A human-machine conspiracy has been going on in my kitchen for the last 15 years. I couldn’t say why I was so fond of a dishwasher that had a 1970s look a boxy white and black exterior in a kitchen that already had too many colors. Most importantly, it was not doing what a dishwasher was designed to do and the seller of the house was honest about it. Any dish that was not washed first by human hands came out with a judgmental hardened glaze. Over the years I had to call on various experts (it was not cheap) to fix whatever was wrong with it. The machine mavens were always vaguely reassuring and I refused to give up.
It is fair to say that the dishwasher and I were co-conspirators. The machine’s part was to pretend by taking soap, using water, and yes, drying the dishes. My part was to use my hands and when I had guests who offered to load the dishwasher to tell them they would have to wash every dish by hand. This truthful information was often met with “Really?” “Are you kidding?” “I have a dishwasher and I don’t rinse.” A man told me, “I don’t believe in rinsing,” as though if only I had faith (in science or magic) the outcome would be different. Every so often I found a kindred spirit who would say, “I have a dishwasher just like yours.”
Last week it happened. I came down one morning and found my kitchen flooded and the dishwasher standing there silently with water that refused to drain. In distress I called my friend Jim who lives a few houses away and who has been my in-emergency expert. Could I wait until late afternoon, he wanted to know. I said yes hoping that some drainage problem would resolve itself or that Jim could fix it.
I took care of the floor that seemed unharmed. I looked at the dishwater that for the first time in years looked really tired; yet it is quite possible that it has looked exhausted all those years and I just ignored it. From morning until late afternoon its fate hung in the balance until Jim unscrewed some parts and it still had brownish water that just refused to go anywhere. Jim got up and said, “I think the best thing would be to buy a new dishwasher.” I repressed an impulse to ask, “Are you sure?”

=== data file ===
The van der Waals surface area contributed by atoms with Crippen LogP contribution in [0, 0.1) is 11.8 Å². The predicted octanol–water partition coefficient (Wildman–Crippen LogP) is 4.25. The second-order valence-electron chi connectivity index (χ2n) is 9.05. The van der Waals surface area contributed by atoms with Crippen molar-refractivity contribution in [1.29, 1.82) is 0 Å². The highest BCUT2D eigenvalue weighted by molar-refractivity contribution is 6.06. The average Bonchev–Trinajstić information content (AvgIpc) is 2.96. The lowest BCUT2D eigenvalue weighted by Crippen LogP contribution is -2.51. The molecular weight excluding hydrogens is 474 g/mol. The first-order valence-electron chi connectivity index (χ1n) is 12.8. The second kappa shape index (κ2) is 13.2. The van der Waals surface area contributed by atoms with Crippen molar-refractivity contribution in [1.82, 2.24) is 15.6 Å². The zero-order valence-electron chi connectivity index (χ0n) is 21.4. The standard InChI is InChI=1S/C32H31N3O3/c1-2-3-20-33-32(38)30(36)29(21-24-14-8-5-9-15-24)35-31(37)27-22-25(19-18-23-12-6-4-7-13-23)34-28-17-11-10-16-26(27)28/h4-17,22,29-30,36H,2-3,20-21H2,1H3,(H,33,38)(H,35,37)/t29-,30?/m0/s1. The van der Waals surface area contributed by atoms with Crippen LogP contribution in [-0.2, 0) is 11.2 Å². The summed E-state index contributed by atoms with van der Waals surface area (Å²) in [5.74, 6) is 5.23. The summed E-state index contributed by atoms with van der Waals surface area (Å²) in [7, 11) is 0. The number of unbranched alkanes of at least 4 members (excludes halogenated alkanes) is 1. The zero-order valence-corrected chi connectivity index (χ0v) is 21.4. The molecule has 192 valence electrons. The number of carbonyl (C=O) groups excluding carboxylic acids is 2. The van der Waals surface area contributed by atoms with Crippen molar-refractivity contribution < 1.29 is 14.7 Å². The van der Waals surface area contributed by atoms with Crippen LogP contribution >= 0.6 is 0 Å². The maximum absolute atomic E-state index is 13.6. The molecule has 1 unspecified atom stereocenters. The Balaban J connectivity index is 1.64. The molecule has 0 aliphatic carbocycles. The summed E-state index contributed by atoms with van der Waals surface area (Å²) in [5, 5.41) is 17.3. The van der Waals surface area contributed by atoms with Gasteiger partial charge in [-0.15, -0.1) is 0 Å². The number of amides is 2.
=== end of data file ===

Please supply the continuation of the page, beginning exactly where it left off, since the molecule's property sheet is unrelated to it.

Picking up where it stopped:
I felt sadness that was hard to describe, let alone share it with Jim. I had to let go of a co-conspirator, a machine from the 1970s that I treated as though it was a functioning dishwasher and that trusted me to put in it only clean dishes. Pretending can’t go on forever and my dishwasher was finally tired of the charade.
The next step in accepting the end of our relationship was not much easier. I would have to buy another dishwasher and I really don’t like shopping of any kind. When President Bush told us to go shopping after September 11, I had to ask myself what I could do instead to seem patriotic. Shopping Malls are my least favorite places. I miss the local small stores that used to dot our streets, grocery stores, book stores, hardware stores, all owned and operated by local people. Knowing the owners helped to ease the monetary transactions; seeing familiar faces made consumerism feel less alienating, buying could seem less about glitzy appliances and more about sustainability of local merchants.
I finally bought it in a chain store at the edge of a mall and for the last three days I have been the owner of a white dishwasher that is energy saving, turns out beautifully clean dishes and was so quiet that I could not go to sleep. I used to fall asleep to the sound of a dishwasher that made me know it tried hard. First there was the sound of water gurgling/gushing, followed by noisy drainage and finally soothing drying sounds. When I turned on my new dishwasher it was so quiet that I touched the ‘start’ button several times. Heard nothing. I bent down and put my ear to the smooth surface of the dishwasher and this is how I knew that deep inside it was quietly doing its job.